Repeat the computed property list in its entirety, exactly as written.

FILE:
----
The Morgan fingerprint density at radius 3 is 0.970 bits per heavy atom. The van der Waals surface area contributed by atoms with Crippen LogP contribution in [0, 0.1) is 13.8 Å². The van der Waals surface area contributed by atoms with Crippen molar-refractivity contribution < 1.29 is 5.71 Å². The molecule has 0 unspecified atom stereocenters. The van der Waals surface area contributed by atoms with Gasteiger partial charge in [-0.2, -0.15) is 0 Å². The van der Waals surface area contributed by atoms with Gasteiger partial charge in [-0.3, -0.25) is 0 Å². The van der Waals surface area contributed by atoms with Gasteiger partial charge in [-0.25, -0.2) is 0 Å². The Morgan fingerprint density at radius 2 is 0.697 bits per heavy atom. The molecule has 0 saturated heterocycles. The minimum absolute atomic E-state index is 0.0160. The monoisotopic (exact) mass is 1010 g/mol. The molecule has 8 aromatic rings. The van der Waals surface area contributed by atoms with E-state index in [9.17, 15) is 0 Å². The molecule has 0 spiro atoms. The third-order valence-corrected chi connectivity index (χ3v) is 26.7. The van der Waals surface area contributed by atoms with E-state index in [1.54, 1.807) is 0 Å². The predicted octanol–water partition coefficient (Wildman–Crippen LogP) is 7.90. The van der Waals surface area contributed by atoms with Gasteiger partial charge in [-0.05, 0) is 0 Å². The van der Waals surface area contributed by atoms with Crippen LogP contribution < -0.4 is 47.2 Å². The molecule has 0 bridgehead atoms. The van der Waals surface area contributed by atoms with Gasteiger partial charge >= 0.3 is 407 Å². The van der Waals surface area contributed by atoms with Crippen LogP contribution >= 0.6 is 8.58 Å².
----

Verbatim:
The Morgan fingerprint density at radius 3 is 0.970 bits per heavy atom. The van der Waals surface area contributed by atoms with Crippen LogP contribution in [0, 0.1) is 13.8 Å². The van der Waals surface area contributed by atoms with Crippen molar-refractivity contribution < 1.29 is 5.71 Å². The molecule has 0 unspecified atom stereocenters. The van der Waals surface area contributed by atoms with Gasteiger partial charge in [-0.2, -0.15) is 0 Å². The van der Waals surface area contributed by atoms with Gasteiger partial charge in [-0.3, -0.25) is 0 Å². The van der Waals surface area contributed by atoms with Gasteiger partial charge in [-0.25, -0.2) is 0 Å². The Morgan fingerprint density at radius 2 is 0.697 bits per heavy atom. The molecule has 0 saturated heterocycles. The minimum absolute atomic E-state index is 0.0160. The monoisotopic (exact) mass is 1010 g/mol. The molecule has 8 aromatic rings. The van der Waals surface area contributed by atoms with E-state index in [9.17, 15) is 0 Å². The molecule has 0 spiro atoms. The third-order valence-corrected chi connectivity index (χ3v) is 26.7. The van der Waals surface area contributed by atoms with E-state index in [1.54, 1.807) is 0 Å². The predicted octanol–water partition coefficient (Wildman–Crippen LogP) is 7.90. The van der Waals surface area contributed by atoms with Gasteiger partial charge in [-0.05, 0) is 0 Å². The van der Waals surface area contributed by atoms with Crippen LogP contribution < -0.4 is 47.2 Å². The molecule has 0 bridgehead atoms. The van der Waals surface area contributed by atoms with Gasteiger partial charge >= 0.3 is 407 Å². The van der Waals surface area contributed by atoms with Crippen LogP contribution >= 0.6 is 8.58 Å².